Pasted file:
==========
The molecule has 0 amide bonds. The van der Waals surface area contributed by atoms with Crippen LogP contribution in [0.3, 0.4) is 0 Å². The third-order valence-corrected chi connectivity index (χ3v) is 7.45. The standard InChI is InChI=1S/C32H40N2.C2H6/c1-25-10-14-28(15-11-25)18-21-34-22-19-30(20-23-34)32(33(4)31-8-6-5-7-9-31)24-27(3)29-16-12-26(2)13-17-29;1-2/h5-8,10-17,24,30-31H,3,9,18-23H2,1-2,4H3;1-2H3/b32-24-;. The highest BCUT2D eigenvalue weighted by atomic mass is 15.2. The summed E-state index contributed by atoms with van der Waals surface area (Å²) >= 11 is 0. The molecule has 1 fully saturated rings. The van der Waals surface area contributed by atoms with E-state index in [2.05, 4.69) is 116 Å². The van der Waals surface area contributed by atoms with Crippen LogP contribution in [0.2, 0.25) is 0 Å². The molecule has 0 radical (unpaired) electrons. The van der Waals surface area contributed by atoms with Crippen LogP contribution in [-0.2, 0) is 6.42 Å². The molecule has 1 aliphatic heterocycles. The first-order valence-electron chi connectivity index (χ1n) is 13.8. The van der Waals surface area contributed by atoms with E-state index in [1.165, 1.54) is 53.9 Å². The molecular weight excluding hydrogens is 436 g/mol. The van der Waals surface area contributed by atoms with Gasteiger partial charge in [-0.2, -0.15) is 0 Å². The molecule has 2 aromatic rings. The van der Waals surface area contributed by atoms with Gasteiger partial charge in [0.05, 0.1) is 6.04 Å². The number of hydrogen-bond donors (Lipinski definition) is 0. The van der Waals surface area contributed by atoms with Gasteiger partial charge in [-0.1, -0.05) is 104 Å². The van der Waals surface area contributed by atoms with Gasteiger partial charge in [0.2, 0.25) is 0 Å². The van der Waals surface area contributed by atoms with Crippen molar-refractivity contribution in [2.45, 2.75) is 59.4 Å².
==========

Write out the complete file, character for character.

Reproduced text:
The molecule has 0 amide bonds. The van der Waals surface area contributed by atoms with Crippen LogP contribution in [0.3, 0.4) is 0 Å². The third-order valence-corrected chi connectivity index (χ3v) is 7.45. The standard InChI is InChI=1S/C32H40N2.C2H6/c1-25-10-14-28(15-11-25)18-21-34-22-19-30(20-23-34)32(33(4)31-8-6-5-7-9-31)24-27(3)29-16-12-26(2)13-17-29;1-2/h5-8,10-17,24,30-31H,3,9,18-23H2,1-2,4H3;1-2H3/b32-24-;. The highest BCUT2D eigenvalue weighted by atomic mass is 15.2. The summed E-state index contributed by atoms with van der Waals surface area (Å²) >= 11 is 0. The molecule has 1 fully saturated rings. The van der Waals surface area contributed by atoms with E-state index in [2.05, 4.69) is 116 Å². The van der Waals surface area contributed by atoms with Crippen LogP contribution in [0.2, 0.25) is 0 Å². The molecule has 0 radical (unpaired) electrons. The van der Waals surface area contributed by atoms with Crippen LogP contribution in [-0.2, 0) is 6.42 Å². The molecule has 1 aliphatic heterocycles. The first-order valence-electron chi connectivity index (χ1n) is 13.8. The van der Waals surface area contributed by atoms with E-state index in [1.165, 1.54) is 53.9 Å². The molecular weight excluding hydrogens is 436 g/mol. The van der Waals surface area contributed by atoms with Gasteiger partial charge in [-0.2, -0.15) is 0 Å². The molecule has 2 aromatic rings. The van der Waals surface area contributed by atoms with Gasteiger partial charge in [0.05, 0.1) is 6.04 Å². The number of hydrogen-bond donors (Lipinski definition) is 0. The van der Waals surface area contributed by atoms with Gasteiger partial charge in [-0.1, -0.05) is 104 Å². The van der Waals surface area contributed by atoms with Gasteiger partial charge in [0.2, 0.25) is 0 Å². The van der Waals surface area contributed by atoms with Crippen molar-refractivity contribution in [2.45, 2.75) is 59.4 Å².